ISSN (Print) - 0012-9976 | ISSN (Online) - 2349-8846

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White Man's Burden

This essay looks at the colonies of western powers, especially India, and also the manner in which its history was written and is being rewritten. In the works of history written by colonial powers, the word, 'colony', did not figure. Also most works by colonial historians downplay landmark events. At the same time, readers remain unaware of the epochal events of 1858, when by a parliamentary enactment Britain created an all-powerful secretary of state, independent of the British Parliament, governing India in the name of the queen. This Act made the entire Indian top executive subordinate to the 'home government'. The new dispensation under the secretary of state, based in London, also decided on most matters pertaining to India. It is time scholars begin to think more on the period between August 2, 1858 when this Act came into force and August 15, 1947, when the country became independent.

Obituary : Colin Simmons

Colin Simmons, a reputed economist and economic historian, died last May at the peak of his academic career. He pursued a range of interests; especially the study of economic processes in the south Asian subcontinent.

Revisiting the Exchange Standard, 1898-1913

So far in this essay on Revisiting the Exchange Standard we have examined the views and pronouncements of the authorities in relation to facts, economic principles, and other reliable views. This has often yielded a more objective account. This part - on Prices, is different. There is the government resolution on the enquiry into prices, and the views of a government statistician and a few economists of some repute, down to 2001; two of them just did not confront the problem. They also stumbled, strangely, on the basic promises of the new standard, and on the unique structure and management of India's external accounts when this has long ceased to be a mystique. Coyajee wrote in 1930, evincing no regard for hard data. Keynes and Austin Chamberlain buried the issue of Prices, by their stony silence. We shall make some amends in Part IV, to view these matters analytically, and in a longer term perspective.

Revisiting the Exchange Standard, 1898-1913

Operations formed the core of the new standard. Curzon's unusual despatch of 1900 began it, permitting free sale of council bills, ostensibly for 'convenience of trade' (words the Chamberlain Commission wished to bury); really to get funds in London faster than accumulating coinage profits. We apprehend that with London's financial market recently internationalised, the India Office-Exchange Banks' tie-up gave them added power over disposition of India's exchange earnings. The Commission justified hurried transfer of large funds to London, for its 'present and prospective ends', using every possible means, some we reveal. All this impinged on a weak economy, precipitating ominous rise of prices, attracting notice of all, the viceroy included, and endangering the welfare of many millions, and perhaps storing up difficulties for the future. We shall turn to that in Part III.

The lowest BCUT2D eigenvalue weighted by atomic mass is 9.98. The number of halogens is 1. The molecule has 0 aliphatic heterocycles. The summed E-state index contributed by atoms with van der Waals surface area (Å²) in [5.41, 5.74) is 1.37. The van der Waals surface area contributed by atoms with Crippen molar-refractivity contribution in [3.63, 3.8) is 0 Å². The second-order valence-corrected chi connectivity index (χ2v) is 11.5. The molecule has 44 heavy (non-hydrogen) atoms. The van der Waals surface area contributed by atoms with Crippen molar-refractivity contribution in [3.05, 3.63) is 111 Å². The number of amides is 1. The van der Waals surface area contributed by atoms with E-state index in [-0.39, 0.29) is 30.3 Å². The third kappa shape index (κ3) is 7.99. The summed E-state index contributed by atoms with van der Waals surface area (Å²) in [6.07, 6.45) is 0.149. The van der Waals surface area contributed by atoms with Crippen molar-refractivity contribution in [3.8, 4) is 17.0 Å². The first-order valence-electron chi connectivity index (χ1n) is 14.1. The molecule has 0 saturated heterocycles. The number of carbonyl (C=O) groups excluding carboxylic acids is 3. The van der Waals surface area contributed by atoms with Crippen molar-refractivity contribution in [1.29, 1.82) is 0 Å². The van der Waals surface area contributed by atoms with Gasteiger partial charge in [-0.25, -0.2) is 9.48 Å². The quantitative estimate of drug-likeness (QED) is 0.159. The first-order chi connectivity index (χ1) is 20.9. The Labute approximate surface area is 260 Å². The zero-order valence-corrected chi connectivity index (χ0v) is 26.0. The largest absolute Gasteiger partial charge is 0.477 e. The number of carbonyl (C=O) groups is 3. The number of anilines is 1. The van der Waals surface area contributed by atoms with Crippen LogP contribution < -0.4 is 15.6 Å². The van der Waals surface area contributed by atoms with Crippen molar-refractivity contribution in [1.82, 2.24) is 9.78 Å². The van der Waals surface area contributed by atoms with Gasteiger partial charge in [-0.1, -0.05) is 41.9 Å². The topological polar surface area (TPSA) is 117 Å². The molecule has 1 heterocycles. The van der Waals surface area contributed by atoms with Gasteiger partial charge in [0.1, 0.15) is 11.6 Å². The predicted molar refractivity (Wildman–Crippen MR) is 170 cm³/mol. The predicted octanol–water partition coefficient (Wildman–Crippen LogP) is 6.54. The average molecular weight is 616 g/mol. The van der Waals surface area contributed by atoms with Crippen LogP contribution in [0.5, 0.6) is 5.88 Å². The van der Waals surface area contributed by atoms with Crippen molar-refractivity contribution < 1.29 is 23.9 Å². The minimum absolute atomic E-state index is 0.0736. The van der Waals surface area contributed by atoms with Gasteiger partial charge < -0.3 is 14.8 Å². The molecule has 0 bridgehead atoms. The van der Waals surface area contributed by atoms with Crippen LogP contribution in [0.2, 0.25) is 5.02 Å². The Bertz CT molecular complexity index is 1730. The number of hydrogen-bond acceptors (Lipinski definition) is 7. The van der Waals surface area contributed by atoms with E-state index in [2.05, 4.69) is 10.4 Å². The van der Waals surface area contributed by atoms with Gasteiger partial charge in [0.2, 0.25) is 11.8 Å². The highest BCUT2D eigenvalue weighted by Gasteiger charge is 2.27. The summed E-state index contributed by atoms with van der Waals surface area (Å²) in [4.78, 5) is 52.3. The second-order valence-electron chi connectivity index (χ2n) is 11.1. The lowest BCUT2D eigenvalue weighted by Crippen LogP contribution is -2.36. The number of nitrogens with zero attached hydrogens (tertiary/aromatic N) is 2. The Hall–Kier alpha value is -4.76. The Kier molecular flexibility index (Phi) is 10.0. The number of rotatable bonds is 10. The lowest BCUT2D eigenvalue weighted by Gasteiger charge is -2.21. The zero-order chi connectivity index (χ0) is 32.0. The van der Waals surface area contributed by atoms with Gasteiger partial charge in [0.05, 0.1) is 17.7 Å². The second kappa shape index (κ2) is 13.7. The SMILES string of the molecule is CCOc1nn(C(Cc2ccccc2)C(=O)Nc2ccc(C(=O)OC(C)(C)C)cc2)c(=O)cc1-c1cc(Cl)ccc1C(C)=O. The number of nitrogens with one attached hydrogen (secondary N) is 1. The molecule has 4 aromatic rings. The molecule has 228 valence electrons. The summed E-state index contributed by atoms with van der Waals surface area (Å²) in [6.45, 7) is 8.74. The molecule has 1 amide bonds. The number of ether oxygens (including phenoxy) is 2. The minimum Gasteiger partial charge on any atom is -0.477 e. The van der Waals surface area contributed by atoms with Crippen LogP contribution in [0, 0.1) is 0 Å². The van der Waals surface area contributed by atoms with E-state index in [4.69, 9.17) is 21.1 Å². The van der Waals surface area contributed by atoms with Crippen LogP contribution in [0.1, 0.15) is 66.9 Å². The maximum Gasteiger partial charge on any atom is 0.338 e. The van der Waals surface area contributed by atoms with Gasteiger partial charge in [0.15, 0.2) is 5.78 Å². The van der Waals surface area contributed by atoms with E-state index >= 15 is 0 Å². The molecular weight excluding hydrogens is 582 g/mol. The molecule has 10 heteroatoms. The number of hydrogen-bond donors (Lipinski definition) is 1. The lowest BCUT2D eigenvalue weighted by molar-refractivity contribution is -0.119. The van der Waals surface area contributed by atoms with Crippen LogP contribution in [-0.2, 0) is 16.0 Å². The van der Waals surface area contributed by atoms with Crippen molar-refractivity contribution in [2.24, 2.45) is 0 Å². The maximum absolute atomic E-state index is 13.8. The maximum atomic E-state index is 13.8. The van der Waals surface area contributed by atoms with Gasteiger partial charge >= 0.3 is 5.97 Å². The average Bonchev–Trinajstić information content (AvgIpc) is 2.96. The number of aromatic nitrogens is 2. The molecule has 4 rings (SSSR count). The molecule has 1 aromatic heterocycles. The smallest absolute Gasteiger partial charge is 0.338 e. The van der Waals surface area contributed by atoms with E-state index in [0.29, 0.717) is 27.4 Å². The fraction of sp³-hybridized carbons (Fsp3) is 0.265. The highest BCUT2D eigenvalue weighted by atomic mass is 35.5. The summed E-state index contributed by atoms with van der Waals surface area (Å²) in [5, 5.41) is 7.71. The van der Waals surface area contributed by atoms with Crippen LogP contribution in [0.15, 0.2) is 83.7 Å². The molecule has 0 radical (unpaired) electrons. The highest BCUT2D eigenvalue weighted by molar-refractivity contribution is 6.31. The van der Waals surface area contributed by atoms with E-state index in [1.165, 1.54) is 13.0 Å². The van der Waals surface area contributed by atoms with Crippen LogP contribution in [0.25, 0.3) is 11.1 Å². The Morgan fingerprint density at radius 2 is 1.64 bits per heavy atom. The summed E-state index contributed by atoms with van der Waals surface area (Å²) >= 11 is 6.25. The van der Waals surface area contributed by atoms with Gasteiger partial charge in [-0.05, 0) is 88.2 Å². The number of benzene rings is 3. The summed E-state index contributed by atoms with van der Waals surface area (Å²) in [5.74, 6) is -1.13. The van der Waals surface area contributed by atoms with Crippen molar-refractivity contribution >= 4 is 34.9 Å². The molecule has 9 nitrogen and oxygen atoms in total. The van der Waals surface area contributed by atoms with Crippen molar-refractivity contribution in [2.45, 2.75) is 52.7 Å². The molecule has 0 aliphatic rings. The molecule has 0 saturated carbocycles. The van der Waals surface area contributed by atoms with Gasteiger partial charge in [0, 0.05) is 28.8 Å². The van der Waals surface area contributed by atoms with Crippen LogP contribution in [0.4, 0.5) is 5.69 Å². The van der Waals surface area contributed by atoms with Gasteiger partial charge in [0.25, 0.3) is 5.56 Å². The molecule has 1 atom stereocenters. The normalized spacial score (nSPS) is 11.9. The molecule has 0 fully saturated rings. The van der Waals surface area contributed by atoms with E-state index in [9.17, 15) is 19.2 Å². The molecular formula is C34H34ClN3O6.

Revisiting the Exchange Standard, 1898-1913

The exchange standard that emerged shortly after the long 14 months of deliberations of the Fowler Committee was styled by Keynes as a gold exchange standard, advocated by Lindsay. But he knew it was really not so. It consisted of a 16d token rupee, unlimited legal tender, freely coined and sold for council bills (or sovereigns, in India), no exchange reserve except coinage profits sent to London, and no legal convertibility of the rupee into sterling or gold, except at London's discretion. The crises of 1906-07 in the US affecting the Bank of England, then famines in India and slackening of world economy, revealed serious cracks. Yet Keynes persisted in shielding India Office.

London's Rejection of Lytton's 1878 Gold Standard Proposal

As silver fell vis-a-vis gold in the 1870s, to remit home charges in gold (on which "The very existence of the British Government in India depends", Lytton) became a problem, worsened by reduced capital inflow, and capital flight. So in 1878 Lytton proposed a gold standard, upvaluing, and making the rupee a token - unconventional and in parts flawed. Experts and the India Office rejected it rudely. This episode is revealed here for the first time, and examined. The historian of economic analysis will detect a likeness of Lytton's proposal with the exchange standard soon to be cobbled by London, and defended by Keynes in 1913.

Why and How, but What about How Much

'Why' and 'How', but What about 'How Much'?
Arun Banerji John Bullion's Empire: Britain's Gold Problem and India between the Wars by G Balachandran; Curzon Press, Surrey, England, 1996; pp 228 + Bibliography and Index. Price not indicated.

A Long Struggle to Escape from Old Ideas

' A Long Struggle to Escape from Old Ideas' Arun Banerji John Maynard Keynes, who died 50 years ago, strove relentlessly for some three decades to break out of the system of thought he had inherited and to found one which interpreted the industrial economies of the 1920s and the 1930s better and allowed them to be managed to serve wider interests.

Technology Transfer in the Raj

Technology Transfer in the Raj Arun Banerji Technology and the Raj: Western Technology and Technical Transfers to India edited by Roy Macleod and Deepak Kumar; Sage Publications, 1995; pp 325 plus bibliography and index, Rs 365 (hb).

Painful Transition

Painful Transition Arun Banerji Transition to Market: Studies in Fiscal Reform edited by Vito Tanzi; International Monetary Fund, Washington, DC, 1993; pp vix + 387 with index, $ 30.

Keynes s Indian Connection

Keynes's Indian Connection Arun Banerji Keynes and India: A Study in Economics and Biography by Anand Chandavarkar; Macmillan, London; pp xiii + 209, price not mentioned.


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